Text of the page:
When people say legalizing marijuana is freedom, think of Jennifer and her family. Where’s her freedom? Where’s her mother’s freedom? Is she free to call her daughter on the phone? Is she free to see that daughter who would be 31 now? No, that freedom was taken away by a man who was stoned. He violently killed Jennifer and only got a slap on the wrist, spending less than 2 years in jail. Continue reading Jennifer’s Messengers sounds alarm, supports drugged driving victims→
Note: CBI data from Jul 2019 to Jun 2020 when all DUI blood samples were tested for both alcohol and a full drug panel.
DUI charges– percent caused by alcohol, THC and polydrug use – 3 year trend 
Traffic deaths per Billion Vehicle Miles Traveled (BVMT):
Increased from 9.91 in the five years before marijuana commercialization to 11.26 in the five years after marijuana commercialization.
Increase of 1.46 deaths/BVMT per year adjusted after marijuana commercialization, compared with a synthetic control.
Increase of 1.9 deaths/BVMT per year adjusted after marijuana commercialization, compared with states with stable legalization policies.
Increase of 1.7 deaths/BVMT per year non-adjusted after marijuana commercialization compared with states without legal recreational or medical marijuana.
Note: the above reports measured the effect of marijuana commercialization in 2014, not marijuana legalization in 2012.
Traffic fatalities implicating THC:
There were 632 traffic fatalities in 2018. 87% of the drivers in those fatal crashes were tested for drugs. 83 tested positive for THC including 36 at or above 5 ng/ml.
Vehicular homicide convictions by drug group in 2016:
Single other drug only
Alcohol + THC
Alcohol + other drug
Alcohol + THC + other drug
So what is Colorado doing about the problem?
Deny the problem exists
In 2020 the Department of Motor Vehicles revised the Driver Handbook to say, “…it is unclear whether cannabis use increases the risk of car crashes.”
Encourage marijuana use
During the COVID pandemic shutdown, marijuana dealers were classified as an “essential business” by the Governor, permitting them to sell their product while non-essential businesses were required to close.
At the December 14, 2020 meeting of the Retail Marijuana Public Health Advisory Committee, the Colorado Department of Public Health an Environment announced that henceforth, “marijuana users” were to be referred to as “cannabis consumers” since the former label is pejorative. You just can’t make this stuff up.
 Santaella-Tenorio J, Wheeler-Martin K, DiMaggio CJ et al. Association of Recreational Cannabis Laws in Colorado and Washington State With Changes in Traffic Fatalities, 2005-2017. JAMA Intern Med. Published Online June 22 (2020)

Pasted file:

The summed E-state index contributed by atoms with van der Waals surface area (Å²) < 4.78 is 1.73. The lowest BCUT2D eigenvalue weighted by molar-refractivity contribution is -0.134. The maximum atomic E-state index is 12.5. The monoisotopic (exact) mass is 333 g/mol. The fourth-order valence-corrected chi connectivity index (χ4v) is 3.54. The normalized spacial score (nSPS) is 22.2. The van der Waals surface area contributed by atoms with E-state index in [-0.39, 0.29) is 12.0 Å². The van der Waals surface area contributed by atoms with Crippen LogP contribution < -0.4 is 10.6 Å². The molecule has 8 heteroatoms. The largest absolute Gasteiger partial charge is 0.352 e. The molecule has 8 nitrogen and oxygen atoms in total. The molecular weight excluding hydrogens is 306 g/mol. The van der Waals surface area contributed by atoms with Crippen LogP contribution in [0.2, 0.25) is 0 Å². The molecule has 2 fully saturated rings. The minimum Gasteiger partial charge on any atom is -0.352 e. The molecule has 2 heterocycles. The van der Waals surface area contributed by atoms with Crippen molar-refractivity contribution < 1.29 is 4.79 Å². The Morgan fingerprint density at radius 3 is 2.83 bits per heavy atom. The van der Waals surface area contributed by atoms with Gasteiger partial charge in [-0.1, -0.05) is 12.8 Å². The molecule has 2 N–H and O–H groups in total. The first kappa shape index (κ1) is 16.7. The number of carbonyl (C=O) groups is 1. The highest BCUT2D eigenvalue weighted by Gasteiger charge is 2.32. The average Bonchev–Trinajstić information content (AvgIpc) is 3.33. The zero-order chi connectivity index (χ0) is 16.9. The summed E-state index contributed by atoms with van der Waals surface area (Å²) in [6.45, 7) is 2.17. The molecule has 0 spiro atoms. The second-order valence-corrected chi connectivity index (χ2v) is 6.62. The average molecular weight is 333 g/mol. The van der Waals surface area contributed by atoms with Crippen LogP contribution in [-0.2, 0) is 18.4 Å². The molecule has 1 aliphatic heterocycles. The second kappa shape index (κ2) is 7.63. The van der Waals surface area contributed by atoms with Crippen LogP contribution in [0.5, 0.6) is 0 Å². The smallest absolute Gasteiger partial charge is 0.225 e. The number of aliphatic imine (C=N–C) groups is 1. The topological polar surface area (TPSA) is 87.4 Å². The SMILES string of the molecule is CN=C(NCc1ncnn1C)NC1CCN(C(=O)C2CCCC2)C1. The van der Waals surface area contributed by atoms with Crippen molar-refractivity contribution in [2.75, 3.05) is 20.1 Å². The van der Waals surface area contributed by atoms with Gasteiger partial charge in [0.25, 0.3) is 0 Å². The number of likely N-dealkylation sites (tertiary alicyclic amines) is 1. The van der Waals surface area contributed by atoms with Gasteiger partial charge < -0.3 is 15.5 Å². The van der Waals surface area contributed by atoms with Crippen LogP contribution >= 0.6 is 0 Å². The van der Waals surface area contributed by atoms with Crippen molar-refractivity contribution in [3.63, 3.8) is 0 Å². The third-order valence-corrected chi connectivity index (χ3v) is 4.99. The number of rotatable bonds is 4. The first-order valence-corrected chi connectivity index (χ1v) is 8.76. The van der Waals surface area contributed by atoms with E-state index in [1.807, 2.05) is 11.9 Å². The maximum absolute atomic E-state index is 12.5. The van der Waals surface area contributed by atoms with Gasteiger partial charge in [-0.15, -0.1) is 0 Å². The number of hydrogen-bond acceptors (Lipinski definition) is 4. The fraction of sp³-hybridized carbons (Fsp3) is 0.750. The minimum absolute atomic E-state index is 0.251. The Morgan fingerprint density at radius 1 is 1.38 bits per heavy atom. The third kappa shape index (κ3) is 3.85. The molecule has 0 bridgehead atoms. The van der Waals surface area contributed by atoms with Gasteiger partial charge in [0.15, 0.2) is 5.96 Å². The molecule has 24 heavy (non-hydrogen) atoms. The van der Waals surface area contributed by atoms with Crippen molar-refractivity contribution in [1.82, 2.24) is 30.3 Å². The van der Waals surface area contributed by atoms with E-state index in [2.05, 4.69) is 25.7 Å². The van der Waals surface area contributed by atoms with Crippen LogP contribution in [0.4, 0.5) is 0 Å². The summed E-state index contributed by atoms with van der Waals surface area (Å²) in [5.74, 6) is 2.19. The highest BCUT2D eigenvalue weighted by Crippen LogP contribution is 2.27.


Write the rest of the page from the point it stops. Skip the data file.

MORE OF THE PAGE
Aydelotte JD, Mardock AL, Mancheski CA et al. Fatal crashes in the 5 years after recreational marijuana legalization in Colorado and Washington. Accident Analysis and Prevention 132 (2019) 105284
 Kamer RS, Warshafsky S, Kamaer GC. Change in Traffic Fatality Rates in the First 4 States to Legalize Recreational Marijuana. JAMA Intern Med. Published Online June 22 (2020)
 Gorman T. The Legalization of Marijuana in Colorado: The Impact. Vol 6 Sept 2019. Rocky Mountain High Intensity Drug Trafficking Area
 Bui B, Reed J. Driving Under the Influence of Alcohol and Drugs. A Report Pursuant to HB 17-1315. July 2018. Colorado Division of Criminal Justice
December is Drunk and Drugged Driving Prevention Month.
* Reader discretion is advised, content describes details of violent crimes.
Mothers Against Drunk Driving (MADD) helped wake up the country to the dangers of drunk driving. They succeeded in getting laws changed, nationwide in the United States. Now that four more states have legalized marijuana, what about stoned or high driving? Driving under the influence of a drug (DUID), is this something to be concerned about or, is it, as many stoners believe, people drive better while impaired?
The MORE Act, which may be voted on by the full House this week, would legalize marijuana nationally. But it also could lead to upwards of 6,800 more traffic deaths a year, as well as other problems. Please write Congress to say NO to the MORE Act, and no to MORE deaths. (The MORE Act would go far beyond decriminalization and lead to national legalization.)
Recent events show how marijuana worms its way out of regulation. Yesterday San Francisco City Council voted to ban smoking in apartment buildings, but excluded marijuana. According to AP: “The original proposal sought to ban residents from smoking marijuana in their apartments, but supervisors voted to exclude marijuana after cannabis activists said the law would take away their only legal place to smoke. It’s illegal under state law to smoke cannabis in public places.”
Colorado allows billboard advertising for marijuana, but the city of Denver does not. State regulatory bodies give extraordinary privilege to the sellers of this dangerous drug, even though tobacco advertising on billboards is not allowed and even though selling the drug goes against federal law.
Yesterday a marijuana delivery driver was robbed and beaten in Maine. Despite Maine’s small, carefully designed marijuana program, assaults on marijuana deliveries occurred three times. A drug that makes users violent and promises the industry huge profits cannot be “regulated.”